Community Organizers Decline Hero Award

Daniel Muhammad from the Justice 4 Mario Woods Coalition acknowledges the crowd during the Hero Award ceremony at City Hall on July 28, 2016. (Photo by Cassie Ordonio/The Guardsman)
Daniel Muhammad from the Justice 4 Mario Woods Coalition acknowledges the crowd during the Hero Award ceremony at City Hall on July 28, 2016. (Photo by Cassie Ordonio/The Guardsman)


by Cassie Ordonio

What was to be a ceremony for justice turned into a demonstration at City Hall on July 28.

The San Francisco Human Rights Commission, joined by its Equity Advisory Committee, annually honors those who work to increase equality and fight against discrimination. The Hero Award was presented to 16 organizations at this year’s ceremony, which was centered around a theme of “Communities Organizing for Justice.”

Justice 4 Mario Woods Coalition was the first organization to decline the award. Four others followed suit: Justice 4 Amilcar Perez-Lopez, Justice for Luis Gongora Pat, Justice 4 Jessica Nelson-Williams and Amor for Alex Nieto.

In declining the award, Daniel Muhammad of the Justice 4 Mario Woods Coalition, demanded the Human Rights Commission to call for an investigation of the San Francisco Police Department.

“It’s a shame that we have to use this platform to send this message,” Muhammad said. “But it’s also an insult that the Human Rights Commission wouldn’t understand that giving awards is not going to bring back the precious lives that’s been lost due to the San Francisco Police Department.”

City College professor Ben Bac Sierra initially accepted the award on behalf of the Amor for Alex Nieto Coalition. Following Muhammad’s dissent, Bac Sierra grabbed the Hero Award and slammed it to the ground in front of the San Francisco Human Rights Commission.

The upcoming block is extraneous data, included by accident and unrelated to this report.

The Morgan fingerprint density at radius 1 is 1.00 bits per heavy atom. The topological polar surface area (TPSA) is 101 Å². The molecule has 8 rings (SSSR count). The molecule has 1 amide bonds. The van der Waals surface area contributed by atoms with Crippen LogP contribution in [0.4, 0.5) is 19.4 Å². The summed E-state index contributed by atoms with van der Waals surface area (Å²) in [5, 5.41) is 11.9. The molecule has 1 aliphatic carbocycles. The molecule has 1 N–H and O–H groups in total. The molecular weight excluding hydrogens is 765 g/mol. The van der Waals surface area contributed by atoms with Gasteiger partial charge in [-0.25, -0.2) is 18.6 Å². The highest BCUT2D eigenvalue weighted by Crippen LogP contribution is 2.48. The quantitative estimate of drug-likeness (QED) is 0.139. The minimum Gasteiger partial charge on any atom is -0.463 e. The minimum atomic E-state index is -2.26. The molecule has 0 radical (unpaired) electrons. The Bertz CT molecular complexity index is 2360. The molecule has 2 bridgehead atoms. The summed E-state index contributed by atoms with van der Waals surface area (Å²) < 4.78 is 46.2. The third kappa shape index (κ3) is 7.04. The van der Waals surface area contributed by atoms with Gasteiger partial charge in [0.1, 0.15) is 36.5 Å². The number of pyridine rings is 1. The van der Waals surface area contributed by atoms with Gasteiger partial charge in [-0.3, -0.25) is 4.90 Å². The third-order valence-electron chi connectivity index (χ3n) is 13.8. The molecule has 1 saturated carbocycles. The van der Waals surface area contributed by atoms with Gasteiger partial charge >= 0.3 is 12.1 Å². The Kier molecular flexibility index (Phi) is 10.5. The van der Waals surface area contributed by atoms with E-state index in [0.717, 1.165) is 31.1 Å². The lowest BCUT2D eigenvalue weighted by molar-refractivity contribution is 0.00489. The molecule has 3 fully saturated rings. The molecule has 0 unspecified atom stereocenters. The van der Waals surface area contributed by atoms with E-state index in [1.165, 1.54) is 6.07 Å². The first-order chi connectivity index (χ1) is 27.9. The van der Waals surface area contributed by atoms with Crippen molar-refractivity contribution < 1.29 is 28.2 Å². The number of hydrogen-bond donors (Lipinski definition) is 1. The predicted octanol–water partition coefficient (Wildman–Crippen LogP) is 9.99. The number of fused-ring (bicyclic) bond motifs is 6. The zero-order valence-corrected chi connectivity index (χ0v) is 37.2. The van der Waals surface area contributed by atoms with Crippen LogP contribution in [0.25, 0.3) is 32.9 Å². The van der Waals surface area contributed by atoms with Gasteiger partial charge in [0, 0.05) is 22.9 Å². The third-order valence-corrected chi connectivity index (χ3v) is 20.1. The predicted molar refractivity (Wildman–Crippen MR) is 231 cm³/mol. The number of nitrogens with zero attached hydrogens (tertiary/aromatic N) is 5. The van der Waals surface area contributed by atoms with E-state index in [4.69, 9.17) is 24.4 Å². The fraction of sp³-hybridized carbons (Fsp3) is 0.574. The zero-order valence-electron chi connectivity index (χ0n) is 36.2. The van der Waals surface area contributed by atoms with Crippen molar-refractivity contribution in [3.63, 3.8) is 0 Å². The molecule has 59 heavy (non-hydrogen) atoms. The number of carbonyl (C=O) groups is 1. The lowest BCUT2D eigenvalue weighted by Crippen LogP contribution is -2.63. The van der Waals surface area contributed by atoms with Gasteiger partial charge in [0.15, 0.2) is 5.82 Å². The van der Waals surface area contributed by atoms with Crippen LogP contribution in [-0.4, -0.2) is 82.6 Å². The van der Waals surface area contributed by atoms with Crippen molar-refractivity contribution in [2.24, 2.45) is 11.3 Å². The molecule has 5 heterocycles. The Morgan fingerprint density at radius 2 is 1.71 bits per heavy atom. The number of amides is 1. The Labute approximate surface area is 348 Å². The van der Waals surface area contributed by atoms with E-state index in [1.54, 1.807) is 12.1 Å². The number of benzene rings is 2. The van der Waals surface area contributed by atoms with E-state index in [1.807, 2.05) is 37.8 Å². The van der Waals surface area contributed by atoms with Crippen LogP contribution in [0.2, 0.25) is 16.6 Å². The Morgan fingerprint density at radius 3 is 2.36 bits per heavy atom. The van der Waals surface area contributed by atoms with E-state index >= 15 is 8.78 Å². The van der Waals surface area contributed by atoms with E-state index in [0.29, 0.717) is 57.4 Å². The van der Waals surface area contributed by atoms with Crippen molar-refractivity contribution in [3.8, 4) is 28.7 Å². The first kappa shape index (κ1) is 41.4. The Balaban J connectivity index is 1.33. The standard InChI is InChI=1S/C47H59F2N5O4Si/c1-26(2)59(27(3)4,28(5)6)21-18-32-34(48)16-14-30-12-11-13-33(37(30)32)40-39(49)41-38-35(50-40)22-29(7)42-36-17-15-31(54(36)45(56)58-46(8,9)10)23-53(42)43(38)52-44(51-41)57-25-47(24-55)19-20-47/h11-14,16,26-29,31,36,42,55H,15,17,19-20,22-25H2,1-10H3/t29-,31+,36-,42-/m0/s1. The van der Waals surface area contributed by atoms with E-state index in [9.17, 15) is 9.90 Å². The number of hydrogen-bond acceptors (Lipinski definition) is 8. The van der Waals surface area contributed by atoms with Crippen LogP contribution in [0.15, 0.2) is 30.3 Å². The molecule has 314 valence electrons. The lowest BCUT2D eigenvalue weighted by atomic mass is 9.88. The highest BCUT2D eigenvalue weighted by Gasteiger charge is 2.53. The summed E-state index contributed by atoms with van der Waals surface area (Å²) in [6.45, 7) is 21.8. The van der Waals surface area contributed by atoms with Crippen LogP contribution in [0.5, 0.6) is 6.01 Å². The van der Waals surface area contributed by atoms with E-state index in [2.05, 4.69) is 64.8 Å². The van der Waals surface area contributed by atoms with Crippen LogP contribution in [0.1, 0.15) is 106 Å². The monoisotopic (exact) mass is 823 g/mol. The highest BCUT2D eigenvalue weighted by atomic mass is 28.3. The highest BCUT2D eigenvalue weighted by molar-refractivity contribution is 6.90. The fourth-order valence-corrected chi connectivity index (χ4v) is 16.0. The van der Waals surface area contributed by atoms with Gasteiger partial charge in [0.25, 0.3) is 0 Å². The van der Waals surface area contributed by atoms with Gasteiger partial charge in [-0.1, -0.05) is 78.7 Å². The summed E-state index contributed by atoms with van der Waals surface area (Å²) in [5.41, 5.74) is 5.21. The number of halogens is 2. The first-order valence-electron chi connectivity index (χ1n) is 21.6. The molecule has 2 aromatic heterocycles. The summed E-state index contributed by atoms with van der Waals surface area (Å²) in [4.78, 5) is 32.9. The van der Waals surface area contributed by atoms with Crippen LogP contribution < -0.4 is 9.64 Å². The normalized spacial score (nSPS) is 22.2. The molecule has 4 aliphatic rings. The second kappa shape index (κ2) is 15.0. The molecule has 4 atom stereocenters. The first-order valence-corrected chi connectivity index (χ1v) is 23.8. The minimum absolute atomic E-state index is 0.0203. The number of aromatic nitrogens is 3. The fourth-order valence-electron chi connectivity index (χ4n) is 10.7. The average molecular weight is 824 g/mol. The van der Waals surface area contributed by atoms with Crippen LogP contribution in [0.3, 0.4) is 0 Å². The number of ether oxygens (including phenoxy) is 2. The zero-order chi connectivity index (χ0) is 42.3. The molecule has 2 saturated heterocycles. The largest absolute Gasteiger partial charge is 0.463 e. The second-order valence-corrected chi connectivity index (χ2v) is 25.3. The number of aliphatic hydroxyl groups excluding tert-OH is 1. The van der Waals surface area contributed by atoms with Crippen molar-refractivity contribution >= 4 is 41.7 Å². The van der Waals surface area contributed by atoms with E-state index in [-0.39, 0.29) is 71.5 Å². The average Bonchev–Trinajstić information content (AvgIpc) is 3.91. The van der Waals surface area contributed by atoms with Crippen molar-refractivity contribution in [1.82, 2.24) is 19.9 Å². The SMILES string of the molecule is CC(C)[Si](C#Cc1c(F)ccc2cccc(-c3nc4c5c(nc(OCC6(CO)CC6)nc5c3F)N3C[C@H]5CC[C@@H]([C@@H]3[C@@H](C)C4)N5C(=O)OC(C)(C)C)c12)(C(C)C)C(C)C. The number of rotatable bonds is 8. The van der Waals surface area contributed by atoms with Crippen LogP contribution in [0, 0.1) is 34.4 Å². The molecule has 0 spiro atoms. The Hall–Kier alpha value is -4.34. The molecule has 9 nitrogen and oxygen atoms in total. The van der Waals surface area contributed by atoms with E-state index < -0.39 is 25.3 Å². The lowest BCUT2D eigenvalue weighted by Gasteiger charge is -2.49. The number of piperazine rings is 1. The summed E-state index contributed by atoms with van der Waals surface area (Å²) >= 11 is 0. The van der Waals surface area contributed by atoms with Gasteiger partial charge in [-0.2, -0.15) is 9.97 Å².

City College instructor Ben Bac Sierra from the Amor for Alex Nieto coalition addresses supporters on the steps of City Hall following the Hero Award ceremony on July 28, 2016. (Photo by Cassie Ordonio/The Guardsman)

The plastic laminated award shattered to pieces as recipients raised their fists and yelled, “No justice, no peace!” while City Hall security came to mediate.

Amor for Alex Nieto, a coalition of family and friends of the City College student who was shot and killed by SFPD in 2013, had planned to make a statement of disapproval as soon as they received the award. However, public comments were last on the ceremony’s agenda.

“Amor for Alex Nieto accepted this Hero Award, now San Francisco sits in shame —You should be ashamed of yourselves,” Bac Sierra shouted at the Human Rights Commission.

Human Rights Commission Chair Susan Christian struck her gavel four times to receive order in the room.

“I appreciate and respect everything that has been said here, and I want to be clear,” said Human Rights Commission Vice Chair Sheryl Evans Davis as she was interrupted by chants. “I hear you and we acknowledge you, but I also want to make sure that we’re respectful toward each other and that we don’t violate other people’s rights as we advocate for our own. That’s all I want to say.”

As community organizers left the room and headed toward the front of City Hall, they yelled the names of the lives taken by the SFPD: Alex Nieto, Mario Woods, Amilcar Perez-Lopez, Jessica Williams and Luis Gongora Pat.

Supporting the community organizers, former City College student Larry Dorsey chanted with them.

“I thought it sent a powerful message,” Dorsey said. “Maybe City Hall won’t award us again, but until they build the relationship with the people, then there will always be resistance.”

The Guardsman